Western countries face a “predominantly homegrown” jihadist terror threat after research found that almost three out of four attackers were citizens of the country they targeted.
The study says repressive measures were “inevitable” and that Western countries will “probably” have to strengthen intelligence co-operation, but that “soft” approaches were also needed.
The authors said governments should construct a “well-balanced” response and avoid dividing society further which, they said, was the aim of Islamist terrorists.
The study found that almost six out of 10 terrorists had a prior criminal background — rising to three out of four among converts.
The research, ‘Fear Thy Neighbour’, was conducted by experts from the Institute for International Political Studies in Milan; the International Centre for Counter-Terrorism, based in The Hague; and the Programme on Extremism at George Washington University.
In a foreword, Magnus Ranstorp of the EU Radicalisation Awareness Network, states that there is an average of five terror attacks per month in the West.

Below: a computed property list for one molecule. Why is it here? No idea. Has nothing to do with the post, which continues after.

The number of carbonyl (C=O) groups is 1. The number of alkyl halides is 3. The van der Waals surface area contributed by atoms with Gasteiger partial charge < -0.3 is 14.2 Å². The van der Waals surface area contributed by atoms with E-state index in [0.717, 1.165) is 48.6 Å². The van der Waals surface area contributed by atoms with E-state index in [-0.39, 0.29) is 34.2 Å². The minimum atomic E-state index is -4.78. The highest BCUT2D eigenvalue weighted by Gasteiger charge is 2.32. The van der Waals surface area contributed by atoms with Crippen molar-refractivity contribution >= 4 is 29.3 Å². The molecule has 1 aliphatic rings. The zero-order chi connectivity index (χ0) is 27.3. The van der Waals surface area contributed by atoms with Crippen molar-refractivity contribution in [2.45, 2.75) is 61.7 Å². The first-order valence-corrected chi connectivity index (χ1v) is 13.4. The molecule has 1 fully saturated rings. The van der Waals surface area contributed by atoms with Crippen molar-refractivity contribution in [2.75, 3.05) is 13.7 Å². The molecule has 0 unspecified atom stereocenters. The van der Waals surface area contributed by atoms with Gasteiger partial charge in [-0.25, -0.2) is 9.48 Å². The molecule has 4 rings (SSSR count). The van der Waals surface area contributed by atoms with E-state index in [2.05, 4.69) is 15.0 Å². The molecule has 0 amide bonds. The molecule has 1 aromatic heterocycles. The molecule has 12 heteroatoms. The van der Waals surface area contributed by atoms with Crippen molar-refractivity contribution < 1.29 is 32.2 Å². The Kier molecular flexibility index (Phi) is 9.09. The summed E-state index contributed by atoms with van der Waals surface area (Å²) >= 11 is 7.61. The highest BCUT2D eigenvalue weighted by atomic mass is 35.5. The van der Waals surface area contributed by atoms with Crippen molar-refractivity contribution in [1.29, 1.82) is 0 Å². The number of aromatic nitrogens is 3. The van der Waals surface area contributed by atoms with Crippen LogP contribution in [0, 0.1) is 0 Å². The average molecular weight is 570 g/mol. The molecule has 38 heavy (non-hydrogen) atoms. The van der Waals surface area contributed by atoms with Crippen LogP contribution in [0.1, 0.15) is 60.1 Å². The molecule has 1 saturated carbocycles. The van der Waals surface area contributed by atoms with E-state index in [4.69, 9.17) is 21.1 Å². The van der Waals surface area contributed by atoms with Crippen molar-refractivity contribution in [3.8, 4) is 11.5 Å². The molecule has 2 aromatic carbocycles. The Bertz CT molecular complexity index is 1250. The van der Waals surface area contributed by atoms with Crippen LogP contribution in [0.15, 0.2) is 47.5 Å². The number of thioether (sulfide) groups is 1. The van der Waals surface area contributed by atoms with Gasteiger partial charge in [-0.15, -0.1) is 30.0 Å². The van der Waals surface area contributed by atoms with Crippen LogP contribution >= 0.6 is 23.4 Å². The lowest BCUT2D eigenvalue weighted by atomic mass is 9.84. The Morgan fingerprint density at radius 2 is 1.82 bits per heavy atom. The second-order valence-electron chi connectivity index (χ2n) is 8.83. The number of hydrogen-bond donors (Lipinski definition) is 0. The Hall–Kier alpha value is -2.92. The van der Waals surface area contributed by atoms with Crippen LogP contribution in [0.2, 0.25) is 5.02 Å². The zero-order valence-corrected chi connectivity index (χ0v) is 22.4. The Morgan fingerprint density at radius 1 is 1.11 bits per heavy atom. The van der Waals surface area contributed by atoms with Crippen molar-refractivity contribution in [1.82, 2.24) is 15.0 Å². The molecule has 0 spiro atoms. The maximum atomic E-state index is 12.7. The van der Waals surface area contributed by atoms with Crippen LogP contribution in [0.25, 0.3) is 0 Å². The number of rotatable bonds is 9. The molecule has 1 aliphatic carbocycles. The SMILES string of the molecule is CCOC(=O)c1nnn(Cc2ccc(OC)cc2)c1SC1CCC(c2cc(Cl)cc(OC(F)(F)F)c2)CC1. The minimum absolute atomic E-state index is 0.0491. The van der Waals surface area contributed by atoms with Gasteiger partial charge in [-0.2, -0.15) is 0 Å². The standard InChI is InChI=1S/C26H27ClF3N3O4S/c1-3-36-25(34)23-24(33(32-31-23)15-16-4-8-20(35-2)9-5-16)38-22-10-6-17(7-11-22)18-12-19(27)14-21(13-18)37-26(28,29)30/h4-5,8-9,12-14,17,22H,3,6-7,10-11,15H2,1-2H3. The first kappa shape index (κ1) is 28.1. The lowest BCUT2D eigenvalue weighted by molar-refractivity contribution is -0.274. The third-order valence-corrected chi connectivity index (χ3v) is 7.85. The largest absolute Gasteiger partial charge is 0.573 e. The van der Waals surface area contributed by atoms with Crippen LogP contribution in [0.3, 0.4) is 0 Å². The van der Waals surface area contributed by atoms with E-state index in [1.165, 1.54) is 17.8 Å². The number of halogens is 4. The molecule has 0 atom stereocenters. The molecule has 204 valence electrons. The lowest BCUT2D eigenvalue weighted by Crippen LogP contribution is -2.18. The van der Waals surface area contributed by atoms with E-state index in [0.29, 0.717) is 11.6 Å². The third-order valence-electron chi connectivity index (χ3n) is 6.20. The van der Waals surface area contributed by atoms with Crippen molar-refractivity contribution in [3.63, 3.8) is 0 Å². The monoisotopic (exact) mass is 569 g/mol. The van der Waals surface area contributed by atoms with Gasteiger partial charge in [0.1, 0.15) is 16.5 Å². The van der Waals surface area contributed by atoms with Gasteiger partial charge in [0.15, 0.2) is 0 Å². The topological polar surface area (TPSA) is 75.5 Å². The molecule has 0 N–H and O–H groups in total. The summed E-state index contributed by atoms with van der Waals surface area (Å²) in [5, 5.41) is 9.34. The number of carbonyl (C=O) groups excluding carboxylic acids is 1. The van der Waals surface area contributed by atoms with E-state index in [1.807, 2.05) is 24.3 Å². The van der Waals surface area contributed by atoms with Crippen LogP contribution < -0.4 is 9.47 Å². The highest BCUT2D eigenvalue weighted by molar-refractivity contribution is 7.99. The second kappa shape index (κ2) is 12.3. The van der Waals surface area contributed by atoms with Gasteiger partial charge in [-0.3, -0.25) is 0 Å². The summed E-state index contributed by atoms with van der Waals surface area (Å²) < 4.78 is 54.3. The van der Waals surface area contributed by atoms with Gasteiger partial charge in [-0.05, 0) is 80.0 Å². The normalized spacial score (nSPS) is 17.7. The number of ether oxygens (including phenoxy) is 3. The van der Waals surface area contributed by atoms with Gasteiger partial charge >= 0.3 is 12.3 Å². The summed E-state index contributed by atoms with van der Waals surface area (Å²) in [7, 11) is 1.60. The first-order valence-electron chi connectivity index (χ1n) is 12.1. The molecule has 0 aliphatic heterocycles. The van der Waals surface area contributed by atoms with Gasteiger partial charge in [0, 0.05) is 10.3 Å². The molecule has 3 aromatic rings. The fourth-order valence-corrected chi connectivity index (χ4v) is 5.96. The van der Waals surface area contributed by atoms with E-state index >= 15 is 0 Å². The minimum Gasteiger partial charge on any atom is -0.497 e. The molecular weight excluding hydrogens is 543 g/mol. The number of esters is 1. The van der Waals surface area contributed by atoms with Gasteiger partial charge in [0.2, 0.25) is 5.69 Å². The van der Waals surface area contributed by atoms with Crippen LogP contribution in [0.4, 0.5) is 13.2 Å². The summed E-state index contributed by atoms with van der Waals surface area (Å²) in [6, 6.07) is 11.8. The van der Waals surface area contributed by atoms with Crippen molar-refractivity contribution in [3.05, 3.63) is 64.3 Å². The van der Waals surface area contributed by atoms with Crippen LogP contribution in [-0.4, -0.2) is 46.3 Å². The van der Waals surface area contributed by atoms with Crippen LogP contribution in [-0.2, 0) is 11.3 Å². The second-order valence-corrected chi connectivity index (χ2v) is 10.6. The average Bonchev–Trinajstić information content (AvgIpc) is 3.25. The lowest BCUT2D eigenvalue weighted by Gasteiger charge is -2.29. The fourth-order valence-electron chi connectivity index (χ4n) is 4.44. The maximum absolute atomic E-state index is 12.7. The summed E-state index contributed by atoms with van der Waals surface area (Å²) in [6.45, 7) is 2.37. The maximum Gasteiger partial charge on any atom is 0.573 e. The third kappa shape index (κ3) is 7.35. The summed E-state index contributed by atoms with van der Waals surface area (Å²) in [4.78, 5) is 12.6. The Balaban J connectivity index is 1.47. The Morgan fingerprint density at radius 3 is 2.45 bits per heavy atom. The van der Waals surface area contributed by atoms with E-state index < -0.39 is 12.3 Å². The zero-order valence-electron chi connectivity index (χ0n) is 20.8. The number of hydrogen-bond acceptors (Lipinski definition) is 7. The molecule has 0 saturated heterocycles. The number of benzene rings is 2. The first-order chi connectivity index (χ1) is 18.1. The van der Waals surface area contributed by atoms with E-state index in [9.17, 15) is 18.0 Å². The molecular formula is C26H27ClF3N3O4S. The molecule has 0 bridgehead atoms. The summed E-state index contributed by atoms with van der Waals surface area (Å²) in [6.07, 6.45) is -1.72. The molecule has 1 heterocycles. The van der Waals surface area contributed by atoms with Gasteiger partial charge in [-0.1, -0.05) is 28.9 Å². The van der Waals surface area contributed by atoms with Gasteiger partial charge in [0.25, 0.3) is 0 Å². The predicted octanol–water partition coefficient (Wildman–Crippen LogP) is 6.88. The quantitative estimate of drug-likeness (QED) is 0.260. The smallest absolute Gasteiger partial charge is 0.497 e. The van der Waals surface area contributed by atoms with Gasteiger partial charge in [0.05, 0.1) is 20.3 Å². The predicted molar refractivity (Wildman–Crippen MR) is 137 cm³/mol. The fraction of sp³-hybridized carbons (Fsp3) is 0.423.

“Isis is determined to target the ordinary citizens through these terrorist attacks to create polarisation, fostering mobilisation and radicalisation together with further recruitment,” he said.
He said radicalisation is “growing at an alarming rate” in the West through a “kaleidoscope of root causes”. He said the research “dunked the simple theory of social conditions as a major driver”.
The report says Europe and North Africa have been hit by an “unprecedented wave” of jihadi attacks.
Between June 2014, when the so-called Isis caliphate was declared, and June 2017, it found that:
The report states that IS claimed 39% of attacks, but found just 8% were under the direct orders of IS, while 66% of attackers had some form of connection to IS or other jihadist groups but acted independently.
In 26% of cases, the attackers were inspired by IS or other jihadist groups but had no connections with them.
It said the rise of IS and its declaration of a caliphate had inspired scores of Western Muslims, who were captivated by its “gestures and slick online propaganda”.
The report says most researchers agreed that radicalisation was a “highly complex and individualised process, often shaped by a poorly understood interaction of structural and personal factors”.
Researchers said the formation of “radicalisation hubs” around extremist groups, radical mosques, and charismatic personalities, was often a key factor in jihadi hotpots.
“The vast majority of individuals who radicalise do so in small groups of like-minded individuals, generally under the influence of radicalising agents,” it said.
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